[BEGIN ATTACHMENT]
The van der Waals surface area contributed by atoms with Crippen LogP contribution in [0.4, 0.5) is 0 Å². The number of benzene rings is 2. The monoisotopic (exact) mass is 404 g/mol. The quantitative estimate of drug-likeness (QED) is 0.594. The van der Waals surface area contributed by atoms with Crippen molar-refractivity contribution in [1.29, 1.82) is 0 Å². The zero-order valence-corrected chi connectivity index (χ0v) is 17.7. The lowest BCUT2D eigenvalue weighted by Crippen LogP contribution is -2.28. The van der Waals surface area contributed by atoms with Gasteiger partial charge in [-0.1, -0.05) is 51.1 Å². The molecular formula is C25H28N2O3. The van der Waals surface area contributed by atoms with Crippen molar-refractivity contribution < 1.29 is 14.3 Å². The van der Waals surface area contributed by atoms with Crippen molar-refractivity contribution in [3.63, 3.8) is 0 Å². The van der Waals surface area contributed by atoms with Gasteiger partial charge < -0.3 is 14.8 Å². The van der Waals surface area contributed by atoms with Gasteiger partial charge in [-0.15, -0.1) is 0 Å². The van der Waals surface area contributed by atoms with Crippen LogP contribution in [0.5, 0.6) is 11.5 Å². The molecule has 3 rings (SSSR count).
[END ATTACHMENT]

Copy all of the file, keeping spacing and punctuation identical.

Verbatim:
The van der Waals surface area contributed by atoms with Crippen LogP contribution in [0.4, 0.5) is 0 Å². The number of benzene rings is 2. The monoisotopic (exact) mass is 404 g/mol. The quantitative estimate of drug-likeness (QED) is 0.594. The van der Waals surface area contributed by atoms with Crippen molar-refractivity contribution in [1.29, 1.82) is 0 Å². The zero-order valence-corrected chi connectivity index (χ0v) is 17.7. The lowest BCUT2D eigenvalue weighted by Crippen LogP contribution is -2.28. The van der Waals surface area contributed by atoms with Gasteiger partial charge in [-0.1, -0.05) is 51.1 Å². The molecular formula is C25H28N2O3. The van der Waals surface area contributed by atoms with Crippen molar-refractivity contribution < 1.29 is 14.3 Å². The van der Waals surface area contributed by atoms with Crippen molar-refractivity contribution in [3.63, 3.8) is 0 Å². The van der Waals surface area contributed by atoms with Gasteiger partial charge < -0.3 is 14.8 Å². The van der Waals surface area contributed by atoms with Gasteiger partial charge in [-0.15, -0.1) is 0 Å². The van der Waals surface area contributed by atoms with Crippen LogP contribution in [0.5, 0.6) is 11.5 Å². The molecule has 3 rings (SSSR count).